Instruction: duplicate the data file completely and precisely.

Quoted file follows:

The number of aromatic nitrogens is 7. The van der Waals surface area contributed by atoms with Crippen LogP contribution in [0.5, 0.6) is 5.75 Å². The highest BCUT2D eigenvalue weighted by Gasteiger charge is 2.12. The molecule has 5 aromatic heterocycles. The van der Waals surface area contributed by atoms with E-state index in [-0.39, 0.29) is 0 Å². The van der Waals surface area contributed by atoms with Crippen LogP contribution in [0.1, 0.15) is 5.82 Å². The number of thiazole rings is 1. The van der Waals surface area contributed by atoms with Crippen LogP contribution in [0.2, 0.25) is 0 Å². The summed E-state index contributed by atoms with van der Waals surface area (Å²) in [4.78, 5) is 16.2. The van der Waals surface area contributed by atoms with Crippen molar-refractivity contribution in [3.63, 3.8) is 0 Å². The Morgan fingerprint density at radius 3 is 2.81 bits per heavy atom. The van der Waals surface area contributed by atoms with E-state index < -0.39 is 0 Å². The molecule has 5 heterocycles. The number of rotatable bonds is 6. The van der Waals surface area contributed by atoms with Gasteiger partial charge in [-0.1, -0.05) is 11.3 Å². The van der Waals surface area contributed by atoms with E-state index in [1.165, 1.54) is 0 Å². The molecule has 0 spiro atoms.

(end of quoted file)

The number of aromatic nitrogens is 7. The van der Waals surface area contributed by atoms with Crippen LogP contribution in [0.5, 0.6) is 5.75 Å². The highest BCUT2D eigenvalue weighted by Gasteiger charge is 2.12. The molecule has 5 aromatic heterocycles. The van der Waals surface area contributed by atoms with E-state index in [-0.39, 0.29) is 0 Å². The van der Waals surface area contributed by atoms with Crippen LogP contribution in [0.1, 0.15) is 5.82 Å². The number of thiazole rings is 1. The van der Waals surface area contributed by atoms with Crippen LogP contribution in [0.2, 0.25) is 0 Å². The summed E-state index contributed by atoms with van der Waals surface area (Å²) in [4.78, 5) is 16.2. The van der Waals surface area contributed by atoms with Crippen molar-refractivity contribution in [3.63, 3.8) is 0 Å². The Morgan fingerprint density at radius 3 is 2.81 bits per heavy atom. The van der Waals surface area contributed by atoms with E-state index < -0.39 is 0 Å². The molecule has 5 heterocycles. The number of rotatable bonds is 6. The van der Waals surface area contributed by atoms with Gasteiger partial charge in [-0.1, -0.05) is 11.3 Å². The van der Waals surface area contributed by atoms with E-state index in [1.165, 1.54) is 0 Å². The molecule has 0 spiro atoms.